14. Hi all, No.2 in my planned ‘Battle of Britain’ 1/72 series - the rather nice Airfix Hurricane Mk I (fabric wing). The first offering was their equally nice (actually probably nicer even) new Stuka. I was waiting on a replacement canopy due to a slight overspray incident from Airfix. It’s just arrived as I write - very impressive customer service as it took 4 days from me submitting my request! So while that was on the back burner, I couldn’t resist dipping into the Hurri.. Extras are the beautiful Eduard interior set, canopy masks and camouflage masks (I’m a lazy builder). Additionally, I’ll be using decals from Xtradecal’s BoB 70th anniversary set. So far so good. The fit has been spot on and the Eduard set really brings the cockpit to life. Macro photography always highlights the flaws - and in this scale - it’s a nightmare! But I’ve done my best, and can only say I’m pleased with it in the flesh. I’ve managed to squeeze in a map so he doesn’t get lost - printed off the internet after being scaled down considerably: I really can’t take any credit for the instrument panel - it’s just the usual Eduard gem: The parts in situ: I’ve just closed her up and mounted the fuselage on the wings, the fit, again, is great. Just take care and time and it really slots together. I applied some filler along the edges, but it didn’t really need any, more of a just in case.. Thanks for looking, Guy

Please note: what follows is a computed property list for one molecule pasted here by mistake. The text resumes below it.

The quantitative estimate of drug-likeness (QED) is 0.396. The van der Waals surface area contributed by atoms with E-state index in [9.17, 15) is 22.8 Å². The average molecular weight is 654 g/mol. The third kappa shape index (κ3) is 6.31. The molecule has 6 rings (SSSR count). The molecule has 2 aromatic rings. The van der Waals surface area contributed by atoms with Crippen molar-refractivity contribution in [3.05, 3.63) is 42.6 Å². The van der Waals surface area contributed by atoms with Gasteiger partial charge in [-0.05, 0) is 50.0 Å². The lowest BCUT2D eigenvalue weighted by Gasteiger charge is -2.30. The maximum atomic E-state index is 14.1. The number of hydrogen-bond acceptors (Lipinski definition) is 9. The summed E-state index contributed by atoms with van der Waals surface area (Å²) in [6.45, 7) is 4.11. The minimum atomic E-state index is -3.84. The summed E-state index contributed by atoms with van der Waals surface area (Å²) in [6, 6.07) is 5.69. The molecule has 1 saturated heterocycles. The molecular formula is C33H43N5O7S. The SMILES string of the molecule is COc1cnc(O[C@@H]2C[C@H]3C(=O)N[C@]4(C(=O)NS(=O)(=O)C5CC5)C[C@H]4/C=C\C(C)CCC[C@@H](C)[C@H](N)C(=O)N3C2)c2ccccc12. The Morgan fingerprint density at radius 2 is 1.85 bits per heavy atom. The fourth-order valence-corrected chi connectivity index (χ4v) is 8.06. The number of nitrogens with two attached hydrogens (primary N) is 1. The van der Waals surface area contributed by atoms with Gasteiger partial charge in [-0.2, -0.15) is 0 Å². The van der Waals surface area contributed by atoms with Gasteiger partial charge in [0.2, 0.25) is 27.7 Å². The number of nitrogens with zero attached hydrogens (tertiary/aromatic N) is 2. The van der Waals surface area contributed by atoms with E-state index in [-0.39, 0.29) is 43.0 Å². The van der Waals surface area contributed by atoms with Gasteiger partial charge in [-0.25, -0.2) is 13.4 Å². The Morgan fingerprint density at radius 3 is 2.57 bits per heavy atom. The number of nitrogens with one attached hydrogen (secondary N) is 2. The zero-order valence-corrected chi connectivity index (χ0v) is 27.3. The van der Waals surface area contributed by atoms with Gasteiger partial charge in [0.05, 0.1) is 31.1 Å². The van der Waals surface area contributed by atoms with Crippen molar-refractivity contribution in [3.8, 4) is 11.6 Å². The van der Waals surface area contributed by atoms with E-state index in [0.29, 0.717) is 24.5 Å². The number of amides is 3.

15. Well here it is folks – please be gentle – my first RFI… By the way - it is "going to be" a diorama - when I build a base This was actually built last year & was my first project – but I didn’t have a clue how to post pictures until today – thanks to another member “cathasatail” (thank you). The South Downs Flying Club is the fictitious aero club that Michael Caine’s squadron is sent to in the epic movie – The Battle of Britain. In the movie the club’s name has been white washed out – but it is still easy to see. This is obviously a scratch build with evergreen plastic & a lot of brush painted humbrol 70. I had trouble with the windows – so I added the shutters & closed 3 of them off. The others were “glazed” – but that didn’t work either – so… …the mother in-law – who is a bit of an “artist” pointed out that when she is painting windows they look black – rather than transparent – so black they are. I hope you like it & any comments would be most appreciated – I am still learning after all. Thanks for taking a look - I'm no David Bailey. Steve